He Is Risen Indeed!

The Rev. Claudia Smith
Rector St. Francis by the Sea

Dear friends,

I write this at a time when here in Maine we have been blessed with a number of springtime days with abundant sun, warm temperatures and blooming crocuses. After a cold and snowy winter the joy of these days is palpable and can be seen on the smiles of people I meet as I go throughout my day.

Of course one only has to turn on the television or read a newspaper to have that joy dashed and turned to fear. These are dangerous days around the world as bombs are dropped, threats are made, and military resources are moved to within striking distance of enemy’s borders. Regardless of one’s political affiliation there is no denying that these are fearful times.

How appropriate that Matthew’s account of the resurrection speaks to this mixture of joy and fear.

After the sabbath, as the first day of the week was dawning, Mary Magdalene and the other Mary went to see the tomb. And suddenly there was a great earthquake; for an angel of the Lord, descending from heaven, came and rolled back the stone and sat on it. His appearance was like lightning, and his clothing white as snow. For fear of him the guards shook and became like dead men. But the angel said to the women, “Do not be afraid; I know that you are looking for Jesus who was crucified. He is not here; for he has been raised, as he said. Come, see the place where he lay. Then go quickly and tell his disciples, ‘He has been raised from the dead, and indeed he is going ahead of you to Galilee; there you will see him.’ This is my message for you.” So they left the tomb quickly with fear and great joy, and ran to tell his disciples. Suddenly Jesus met them and said, “Greetings!” And they came to him, took hold of his feet, and worshiped him. Then Jesus said to them, “Do not be afraid; go and tell my brothers to go to Galilee; there they will see me.” (Matthew 28:1-10)

On the one hand, the message delivered by the angels is clear and compelling. Their message -“do not be afraid” – is in many ways the hallmark of good news that is announced throughout Scripture by angels and messengers at key moments of tension and drama in the biblical story. But on the other hand these women have just been witnesses to the crucifixion of their beloved teacher and now, as they go to perform the prescribed rituals for his burial, the earth literally shakes and they see an apparition speaking to them. Surely any joy they felt at the reassuring words of this angel saying “do not be afraid” had to have been tinged with great fear and misgiving. And yet, it was here, scripture tells us – in this place of mixed feelings – that they have an encounter with the risen Christ and told to go and share this ultimate good new with others.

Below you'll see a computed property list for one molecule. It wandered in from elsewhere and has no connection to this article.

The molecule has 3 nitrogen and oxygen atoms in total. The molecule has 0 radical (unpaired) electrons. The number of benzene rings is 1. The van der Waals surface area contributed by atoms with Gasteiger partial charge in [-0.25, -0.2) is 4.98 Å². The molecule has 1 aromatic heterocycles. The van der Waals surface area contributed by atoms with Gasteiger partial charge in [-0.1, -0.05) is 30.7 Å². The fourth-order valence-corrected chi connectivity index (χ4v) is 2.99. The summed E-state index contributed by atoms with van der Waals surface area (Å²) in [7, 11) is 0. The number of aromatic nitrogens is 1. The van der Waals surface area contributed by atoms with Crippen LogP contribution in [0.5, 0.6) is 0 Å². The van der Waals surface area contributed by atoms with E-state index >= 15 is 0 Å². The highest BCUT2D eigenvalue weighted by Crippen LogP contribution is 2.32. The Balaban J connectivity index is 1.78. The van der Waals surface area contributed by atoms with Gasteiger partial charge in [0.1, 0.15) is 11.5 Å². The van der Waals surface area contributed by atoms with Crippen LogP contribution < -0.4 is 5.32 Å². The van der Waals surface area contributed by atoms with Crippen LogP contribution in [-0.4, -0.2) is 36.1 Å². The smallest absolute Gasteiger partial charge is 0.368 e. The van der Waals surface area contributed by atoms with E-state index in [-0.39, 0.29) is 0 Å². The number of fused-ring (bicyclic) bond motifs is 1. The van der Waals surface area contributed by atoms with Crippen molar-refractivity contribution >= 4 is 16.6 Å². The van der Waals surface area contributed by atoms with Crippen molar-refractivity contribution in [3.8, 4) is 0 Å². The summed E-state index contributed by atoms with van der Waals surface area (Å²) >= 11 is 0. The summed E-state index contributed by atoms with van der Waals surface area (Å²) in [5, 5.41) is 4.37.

Like them, in the midst of life’s joys and fears, Christ is waiting to meet us. Our Presiding Bishop, +Michael Curry, in his Easter message speaks about Jesus’ entry into Jerusalem on Palm Sunday as an intentional act to contrast God’s way with that of the Roman Empire whose troops were entering the city through another gate. He writes: “Jesus entered the city at the same time as Pilate to show them, and to show us, that God has another way….The way of unselfish, sacrificial love. That’s why he went to the cross. It was the power of that love poured out from the throne of God that even after the horror of the crucifixion would raise him from death to life.

God came among us in the person of Jesus to start a movement. A movement to change the face of the earth. A movement to change us who dwell upon the earth. A movement to change the creation from the nightmare that is often made of it into the dream that God intends for it.” [watch the Presiding Bishop’s message at the link below]

So in the season of Easter, as we celebrate that “Christ is Risen,” even as we experience fear over the state of our world; may we allow ourselves to deeply consider that Christ’s resurrection truly means. In the words of our Presiding Bishop, it tells us “That not even the titanic powers of death can stop the love of God.  On that Easter morning, he rose from the dead, and proclaimed love wins.

So you have a blessed Easter. Go forth to be people of the Resurrection. Follow in the way of Jesus. Don’t be ashamed to love. Don’t be ashamed to follow Jesus.

Have a blessed Easter.  And bless the world.  Amen.”